Why do people chase down their ancestors, pouring through letters and documents with frayed edges, faded ink on sheets of paper which crumble in your hands and between your fingers? I guess the answer is in the question. As we strive for a paperless society, documents become exceedingly inaccessible, buried in forgotten computer files, the World Wide Web, the Cloud, or Google docs and PhotoShop. Our memory is also buried in these files – gone! – and the danger of obliterating the personal handwritten accounts which affirm the history of our ancestry, becomes more and more imminent. Long gone is the autograph book and rapidly disappearing is the hand written letter and journal as witnesses of times past. Whatever primary sources resurface in twenty-five, fifty or seventy five years, will certainly be an anomaly, if they exist at all.
Our pursuit of knowledge and wonder are no longer driven by hiking on trails through wooded hills, along running brooks, or on cobblestone streets in historic towns, villages and countries, but rather, through endless hours with our eyes pasted to a computer screen. Perhaps the advent of the iThis and iThat, and the capability to transmit and receive information instantly through time and space is our way of staying in tune as we are constantly on the move, whether it’s sitting in a chair in our living room or in the seat of a train. Yet we need not remember a thing, because all information is at our fingertips through technology, and although we are seemingly more cerebral and introverted in our social exchanges, we pursue, record and process information at a faster pace than we ever did before – only to be forgotten.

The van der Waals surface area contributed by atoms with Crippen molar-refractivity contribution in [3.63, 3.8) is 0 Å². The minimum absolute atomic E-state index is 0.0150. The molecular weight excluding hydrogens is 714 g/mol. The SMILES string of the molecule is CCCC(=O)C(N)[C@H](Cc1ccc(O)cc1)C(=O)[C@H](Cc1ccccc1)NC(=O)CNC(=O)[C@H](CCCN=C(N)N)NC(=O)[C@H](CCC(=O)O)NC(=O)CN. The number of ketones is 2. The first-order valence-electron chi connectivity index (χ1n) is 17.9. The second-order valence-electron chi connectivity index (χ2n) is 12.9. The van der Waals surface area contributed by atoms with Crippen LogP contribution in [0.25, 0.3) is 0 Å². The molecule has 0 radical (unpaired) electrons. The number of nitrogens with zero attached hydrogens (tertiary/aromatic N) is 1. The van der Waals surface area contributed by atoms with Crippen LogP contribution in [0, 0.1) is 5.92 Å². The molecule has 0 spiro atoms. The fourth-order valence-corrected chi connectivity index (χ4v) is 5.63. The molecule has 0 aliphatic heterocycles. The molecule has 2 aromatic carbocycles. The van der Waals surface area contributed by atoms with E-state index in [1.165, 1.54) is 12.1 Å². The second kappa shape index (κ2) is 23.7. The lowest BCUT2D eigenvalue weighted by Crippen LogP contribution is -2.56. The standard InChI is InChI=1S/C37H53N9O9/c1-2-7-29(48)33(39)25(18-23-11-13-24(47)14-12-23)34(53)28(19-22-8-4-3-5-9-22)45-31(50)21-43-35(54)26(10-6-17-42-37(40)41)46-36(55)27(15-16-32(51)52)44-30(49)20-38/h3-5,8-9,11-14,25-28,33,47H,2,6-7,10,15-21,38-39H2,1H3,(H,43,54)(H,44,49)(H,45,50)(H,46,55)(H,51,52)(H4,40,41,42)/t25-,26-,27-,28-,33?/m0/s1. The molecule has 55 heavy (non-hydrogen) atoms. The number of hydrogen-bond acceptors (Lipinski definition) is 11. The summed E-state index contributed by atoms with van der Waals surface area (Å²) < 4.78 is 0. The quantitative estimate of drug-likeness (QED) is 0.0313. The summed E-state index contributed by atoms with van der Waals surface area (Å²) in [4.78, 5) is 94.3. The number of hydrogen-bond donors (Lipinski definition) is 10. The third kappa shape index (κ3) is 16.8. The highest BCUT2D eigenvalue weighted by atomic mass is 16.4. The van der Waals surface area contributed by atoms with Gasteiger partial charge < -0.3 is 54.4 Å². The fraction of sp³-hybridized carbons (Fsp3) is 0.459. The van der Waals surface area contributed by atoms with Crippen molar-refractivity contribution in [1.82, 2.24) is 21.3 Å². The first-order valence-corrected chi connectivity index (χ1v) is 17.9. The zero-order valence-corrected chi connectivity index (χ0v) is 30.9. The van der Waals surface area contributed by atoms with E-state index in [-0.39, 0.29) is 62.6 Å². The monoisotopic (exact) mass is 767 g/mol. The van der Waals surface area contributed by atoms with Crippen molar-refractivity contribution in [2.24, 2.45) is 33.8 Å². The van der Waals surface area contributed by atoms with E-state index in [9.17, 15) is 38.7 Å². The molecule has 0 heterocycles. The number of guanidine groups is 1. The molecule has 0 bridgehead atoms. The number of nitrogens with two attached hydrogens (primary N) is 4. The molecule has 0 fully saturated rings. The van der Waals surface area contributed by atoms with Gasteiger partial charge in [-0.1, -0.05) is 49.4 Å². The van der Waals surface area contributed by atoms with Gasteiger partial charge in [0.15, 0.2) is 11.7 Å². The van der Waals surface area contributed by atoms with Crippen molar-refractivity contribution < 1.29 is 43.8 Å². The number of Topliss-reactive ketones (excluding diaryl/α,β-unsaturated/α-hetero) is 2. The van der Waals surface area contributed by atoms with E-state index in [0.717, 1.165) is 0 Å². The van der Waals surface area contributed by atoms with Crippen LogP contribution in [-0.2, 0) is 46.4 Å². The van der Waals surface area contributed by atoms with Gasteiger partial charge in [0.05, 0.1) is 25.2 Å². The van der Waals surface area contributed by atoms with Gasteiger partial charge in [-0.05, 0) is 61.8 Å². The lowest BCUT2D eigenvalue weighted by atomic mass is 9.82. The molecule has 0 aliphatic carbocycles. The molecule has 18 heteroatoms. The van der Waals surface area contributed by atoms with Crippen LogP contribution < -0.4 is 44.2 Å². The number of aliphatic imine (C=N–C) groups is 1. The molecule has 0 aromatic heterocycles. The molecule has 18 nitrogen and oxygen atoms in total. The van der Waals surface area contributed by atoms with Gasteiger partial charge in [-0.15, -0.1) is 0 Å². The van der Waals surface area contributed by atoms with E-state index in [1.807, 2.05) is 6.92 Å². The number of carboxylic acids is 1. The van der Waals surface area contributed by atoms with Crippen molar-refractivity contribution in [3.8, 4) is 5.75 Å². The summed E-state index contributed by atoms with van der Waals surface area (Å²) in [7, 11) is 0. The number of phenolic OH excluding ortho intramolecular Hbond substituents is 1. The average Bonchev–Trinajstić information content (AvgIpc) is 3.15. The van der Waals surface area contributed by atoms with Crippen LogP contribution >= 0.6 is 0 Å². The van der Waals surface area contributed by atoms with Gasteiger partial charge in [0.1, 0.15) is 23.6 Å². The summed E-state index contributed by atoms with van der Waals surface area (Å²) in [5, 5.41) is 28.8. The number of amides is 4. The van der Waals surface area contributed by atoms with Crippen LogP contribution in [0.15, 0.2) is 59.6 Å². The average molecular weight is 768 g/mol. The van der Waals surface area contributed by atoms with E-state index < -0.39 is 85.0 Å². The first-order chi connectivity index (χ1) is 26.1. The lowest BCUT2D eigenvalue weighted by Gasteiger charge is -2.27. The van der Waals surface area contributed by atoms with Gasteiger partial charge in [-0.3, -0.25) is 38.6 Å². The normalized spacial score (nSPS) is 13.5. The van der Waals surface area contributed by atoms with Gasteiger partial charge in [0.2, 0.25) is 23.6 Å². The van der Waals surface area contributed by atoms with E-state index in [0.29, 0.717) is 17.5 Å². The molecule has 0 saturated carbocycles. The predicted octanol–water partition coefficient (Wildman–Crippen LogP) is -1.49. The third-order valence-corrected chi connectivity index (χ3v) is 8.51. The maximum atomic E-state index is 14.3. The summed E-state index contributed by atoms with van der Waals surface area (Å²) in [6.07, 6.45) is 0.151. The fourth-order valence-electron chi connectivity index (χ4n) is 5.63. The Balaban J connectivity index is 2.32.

We are living in an era of heightened individualism and guarded privacy which has made us less sociable face to face, more suspicious, paranoid and worried about what one knows about us and if it is really an apt description of who we are. In this state of agitation we are unable to shift our consciousness into a true state of Carp Diem, or in other words, lose ourselves completely in a moment of time, in the beauty of a poem, the shapes and forms of a painting, or in the seconds at dusk and dawn when the buds of a flower open and close.
As the Age of Technology spins out of control what legacy will we be leaving for our children which our foremothers and fathers have left for us? I for one find myself sucked into this technology and forever striving to keep up and constantly learning how to use it – dependent on the keyboard for my social interaction and to satisfy my wonder and pursuit of information. Yet, I am weary and discerning of the lack of reality and authenticity of technology and unsatisfied with the information it has to offer. I am afraid the layers of facts, or facts posing as the truth which are deeply buried in my computer will be quickly forgotten when I turn off the switch. Yet I am happy to know that this information will never compare with the real photographs, authentic documents and letters which I hold in my hand. I consider myself fortunate and at the same time saddened to have these papers at my fingertips because I realize that their production is a thing of the past.